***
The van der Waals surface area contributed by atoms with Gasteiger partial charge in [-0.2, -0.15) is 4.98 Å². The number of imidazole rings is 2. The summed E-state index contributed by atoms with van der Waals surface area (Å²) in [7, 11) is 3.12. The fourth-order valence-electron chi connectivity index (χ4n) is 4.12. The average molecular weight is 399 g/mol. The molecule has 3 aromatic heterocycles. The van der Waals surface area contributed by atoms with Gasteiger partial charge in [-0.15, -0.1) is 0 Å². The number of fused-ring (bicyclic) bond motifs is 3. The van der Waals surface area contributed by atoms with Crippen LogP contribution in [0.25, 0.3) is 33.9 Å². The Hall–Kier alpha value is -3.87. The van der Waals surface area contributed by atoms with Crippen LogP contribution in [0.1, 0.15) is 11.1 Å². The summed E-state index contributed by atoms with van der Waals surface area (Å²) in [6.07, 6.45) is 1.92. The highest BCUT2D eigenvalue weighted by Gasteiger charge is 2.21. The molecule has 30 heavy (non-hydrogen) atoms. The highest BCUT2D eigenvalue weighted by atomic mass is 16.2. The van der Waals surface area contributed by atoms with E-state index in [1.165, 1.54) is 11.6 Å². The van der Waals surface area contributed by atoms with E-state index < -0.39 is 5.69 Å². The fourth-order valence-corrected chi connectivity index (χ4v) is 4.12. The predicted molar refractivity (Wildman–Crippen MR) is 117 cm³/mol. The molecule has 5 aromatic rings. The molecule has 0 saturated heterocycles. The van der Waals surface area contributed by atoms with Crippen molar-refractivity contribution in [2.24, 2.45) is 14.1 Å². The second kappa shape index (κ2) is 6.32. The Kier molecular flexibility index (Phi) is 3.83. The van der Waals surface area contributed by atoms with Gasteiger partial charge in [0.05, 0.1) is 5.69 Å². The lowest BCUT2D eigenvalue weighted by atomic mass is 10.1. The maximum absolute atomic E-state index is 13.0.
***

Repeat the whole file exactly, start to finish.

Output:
The van der Waals surface area contributed by atoms with Gasteiger partial charge in [-0.2, -0.15) is 4.98 Å². The number of imidazole rings is 2. The summed E-state index contributed by atoms with van der Waals surface area (Å²) in [7, 11) is 3.12. The fourth-order valence-electron chi connectivity index (χ4n) is 4.12. The average molecular weight is 399 g/mol. The molecule has 3 aromatic heterocycles. The van der Waals surface area contributed by atoms with Gasteiger partial charge in [-0.15, -0.1) is 0 Å². The number of fused-ring (bicyclic) bond motifs is 3. The van der Waals surface area contributed by atoms with Crippen LogP contribution in [0.25, 0.3) is 33.9 Å². The Hall–Kier alpha value is -3.87. The van der Waals surface area contributed by atoms with Crippen LogP contribution in [0.1, 0.15) is 11.1 Å². The summed E-state index contributed by atoms with van der Waals surface area (Å²) in [6.07, 6.45) is 1.92. The highest BCUT2D eigenvalue weighted by Gasteiger charge is 2.21. The molecule has 30 heavy (non-hydrogen) atoms. The highest BCUT2D eigenvalue weighted by atomic mass is 16.2. The van der Waals surface area contributed by atoms with E-state index in [1.165, 1.54) is 11.6 Å². The van der Waals surface area contributed by atoms with E-state index < -0.39 is 5.69 Å². The fourth-order valence-corrected chi connectivity index (χ4v) is 4.12. The predicted molar refractivity (Wildman–Crippen MR) is 117 cm³/mol. The molecule has 5 aromatic rings. The molecule has 0 saturated heterocycles. The van der Waals surface area contributed by atoms with Crippen molar-refractivity contribution in [2.24, 2.45) is 14.1 Å². The second kappa shape index (κ2) is 6.32. The Kier molecular flexibility index (Phi) is 3.83. The van der Waals surface area contributed by atoms with Gasteiger partial charge in [0.05, 0.1) is 5.69 Å². The lowest BCUT2D eigenvalue weighted by atomic mass is 10.1. The maximum absolute atomic E-state index is 13.0.